A compelling, crushing addition (and, sadly, a subtraction) is “When Breath Becomes Air,” by Paul Kalanithi, a neurosurgeon of immense promise who died of lung cancer, in March, at the age of thirty-seven, having labored on a memoir that stands as a manifesto for the genre, pressing readers to look at the impending darkness. “The fact of death is unsettling,” he writes. “Yet there is no other way to live.” When Kalanithi saw the CT scans of his chest, he surveyed a map of his own death. Others, including his shattered father, insisted that the young man would beat it. Kalanithi was too talented a diagnostician to concur. But a question pursued him: How long have I got left? This prompted a much shared Times Op-Ed that became the seed of his book.
In past centuries, those who were dying might have known that the end neared, but nobody had the tools to estimate when. Today, we have Kaplan-Meier survival curves, and yet doctors grow coy when pressed for a number. Keep up your hope! Kalanithi himself had dodged the subject with patients. When he becomes one himself, he aches to know. His oncologist refuses even to discuss it.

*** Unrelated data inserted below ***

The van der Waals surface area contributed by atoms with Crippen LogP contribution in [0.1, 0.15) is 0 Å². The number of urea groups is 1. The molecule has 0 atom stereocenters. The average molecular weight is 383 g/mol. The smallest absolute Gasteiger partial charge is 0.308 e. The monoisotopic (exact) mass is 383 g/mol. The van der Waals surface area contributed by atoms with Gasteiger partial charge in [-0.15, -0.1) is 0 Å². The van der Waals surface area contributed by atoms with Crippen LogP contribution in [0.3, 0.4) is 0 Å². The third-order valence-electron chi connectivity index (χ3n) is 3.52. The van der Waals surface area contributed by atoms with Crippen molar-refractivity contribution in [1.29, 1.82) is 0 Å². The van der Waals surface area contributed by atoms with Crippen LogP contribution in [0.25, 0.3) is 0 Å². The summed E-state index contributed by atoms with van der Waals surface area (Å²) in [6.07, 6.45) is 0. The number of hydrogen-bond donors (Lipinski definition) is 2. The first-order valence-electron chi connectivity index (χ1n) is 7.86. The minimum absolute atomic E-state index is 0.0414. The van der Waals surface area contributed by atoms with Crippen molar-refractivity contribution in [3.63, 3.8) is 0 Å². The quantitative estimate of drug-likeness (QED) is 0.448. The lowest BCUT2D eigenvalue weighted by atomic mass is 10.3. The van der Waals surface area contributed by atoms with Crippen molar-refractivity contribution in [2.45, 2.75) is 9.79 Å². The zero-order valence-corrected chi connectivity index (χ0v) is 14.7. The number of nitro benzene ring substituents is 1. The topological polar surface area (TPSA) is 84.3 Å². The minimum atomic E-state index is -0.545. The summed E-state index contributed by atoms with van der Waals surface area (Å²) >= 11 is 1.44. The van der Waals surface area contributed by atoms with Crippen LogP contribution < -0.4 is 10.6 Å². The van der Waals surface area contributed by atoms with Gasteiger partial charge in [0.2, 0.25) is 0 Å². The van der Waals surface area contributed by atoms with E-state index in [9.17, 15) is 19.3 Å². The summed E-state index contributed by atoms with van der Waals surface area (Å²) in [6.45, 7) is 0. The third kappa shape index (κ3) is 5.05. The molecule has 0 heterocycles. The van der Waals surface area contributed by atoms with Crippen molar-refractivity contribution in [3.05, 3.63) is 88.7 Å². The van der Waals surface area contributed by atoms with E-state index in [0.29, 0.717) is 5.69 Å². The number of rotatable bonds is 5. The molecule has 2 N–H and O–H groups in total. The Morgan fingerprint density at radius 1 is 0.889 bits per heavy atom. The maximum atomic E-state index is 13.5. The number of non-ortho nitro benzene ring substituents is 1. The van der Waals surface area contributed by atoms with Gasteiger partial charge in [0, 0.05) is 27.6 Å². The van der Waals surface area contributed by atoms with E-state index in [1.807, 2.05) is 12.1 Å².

But it is time itself that conditions our behavior, even our identity. When we consider ancient populations whose life expectancy was less than forty years, we picture wretches, limited in scope, and fundamentally different from us as a result. Presumably, our descendants will view us in the same way, as being cursed with the appallingly brief span of eighty-something. For now, that is our anchoring point, an acceptable innings, with seventy too soon, sixty unfairly so, and so on. It’s a pact that the secular make with nothingness: we’ll accept just this life, but give us our share! While healthy, Kalanithi had divvied up his remaining years: twenty as a surgeon and scientist, followed by twenty as an author. Abruptly, he had to recalculate. If ten years remained, he’d devote himself to science. If two, he’d write. Which was it to be?